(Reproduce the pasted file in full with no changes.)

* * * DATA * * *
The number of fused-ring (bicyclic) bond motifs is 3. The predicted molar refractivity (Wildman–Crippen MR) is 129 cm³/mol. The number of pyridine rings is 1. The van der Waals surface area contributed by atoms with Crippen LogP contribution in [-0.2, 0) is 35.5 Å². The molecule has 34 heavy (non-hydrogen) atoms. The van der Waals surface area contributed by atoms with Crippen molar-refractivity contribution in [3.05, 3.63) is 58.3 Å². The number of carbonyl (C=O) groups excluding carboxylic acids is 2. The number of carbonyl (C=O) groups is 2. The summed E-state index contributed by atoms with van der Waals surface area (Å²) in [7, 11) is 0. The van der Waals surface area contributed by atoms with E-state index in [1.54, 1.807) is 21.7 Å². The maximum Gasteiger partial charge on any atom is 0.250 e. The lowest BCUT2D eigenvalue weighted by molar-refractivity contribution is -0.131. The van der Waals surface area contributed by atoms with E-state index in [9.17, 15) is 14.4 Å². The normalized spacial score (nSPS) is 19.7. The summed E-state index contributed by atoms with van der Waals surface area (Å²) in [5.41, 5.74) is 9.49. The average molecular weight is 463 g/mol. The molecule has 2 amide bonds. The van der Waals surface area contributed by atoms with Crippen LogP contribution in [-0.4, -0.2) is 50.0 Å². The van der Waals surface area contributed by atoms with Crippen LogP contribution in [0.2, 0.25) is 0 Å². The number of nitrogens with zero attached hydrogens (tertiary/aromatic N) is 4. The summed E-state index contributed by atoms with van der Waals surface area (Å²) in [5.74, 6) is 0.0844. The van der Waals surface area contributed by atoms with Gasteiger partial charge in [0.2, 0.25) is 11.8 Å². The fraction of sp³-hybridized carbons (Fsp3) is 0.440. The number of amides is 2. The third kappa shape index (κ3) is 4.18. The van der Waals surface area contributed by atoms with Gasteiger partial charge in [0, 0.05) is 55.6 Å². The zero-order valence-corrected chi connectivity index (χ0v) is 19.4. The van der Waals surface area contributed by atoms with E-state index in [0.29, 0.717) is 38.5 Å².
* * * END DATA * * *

The number of fused-ring (bicyclic) bond motifs is 3. The predicted molar refractivity (Wildman–Crippen MR) is 129 cm³/mol. The number of pyridine rings is 1. The van der Waals surface area contributed by atoms with Crippen LogP contribution in [-0.2, 0) is 35.5 Å². The molecule has 34 heavy (non-hydrogen) atoms. The van der Waals surface area contributed by atoms with Crippen molar-refractivity contribution in [3.05, 3.63) is 58.3 Å². The number of carbonyl (C=O) groups excluding carboxylic acids is 2. The number of carbonyl (C=O) groups is 2. The summed E-state index contributed by atoms with van der Waals surface area (Å²) in [7, 11) is 0. The van der Waals surface area contributed by atoms with E-state index in [1.54, 1.807) is 21.7 Å². The maximum Gasteiger partial charge on any atom is 0.250 e. The lowest BCUT2D eigenvalue weighted by molar-refractivity contribution is -0.131. The van der Waals surface area contributed by atoms with E-state index in [9.17, 15) is 14.4 Å². The normalized spacial score (nSPS) is 19.7. The summed E-state index contributed by atoms with van der Waals surface area (Å²) in [5.41, 5.74) is 9.49. The average molecular weight is 463 g/mol. The molecule has 2 amide bonds. The van der Waals surface area contributed by atoms with Crippen LogP contribution in [-0.4, -0.2) is 50.0 Å². The van der Waals surface area contributed by atoms with Crippen LogP contribution in [0.2, 0.25) is 0 Å². The number of nitrogens with zero attached hydrogens (tertiary/aromatic N) is 4. The summed E-state index contributed by atoms with van der Waals surface area (Å²) in [5.74, 6) is 0.0844. The van der Waals surface area contributed by atoms with Gasteiger partial charge in [0.2, 0.25) is 11.8 Å². The fraction of sp³-hybridized carbons (Fsp3) is 0.440. The number of amides is 2. The third kappa shape index (κ3) is 4.18. The van der Waals surface area contributed by atoms with Gasteiger partial charge in [0, 0.05) is 55.6 Å². The zero-order valence-corrected chi connectivity index (χ0v) is 19.4. The van der Waals surface area contributed by atoms with E-state index in [0.29, 0.717) is 38.5 Å².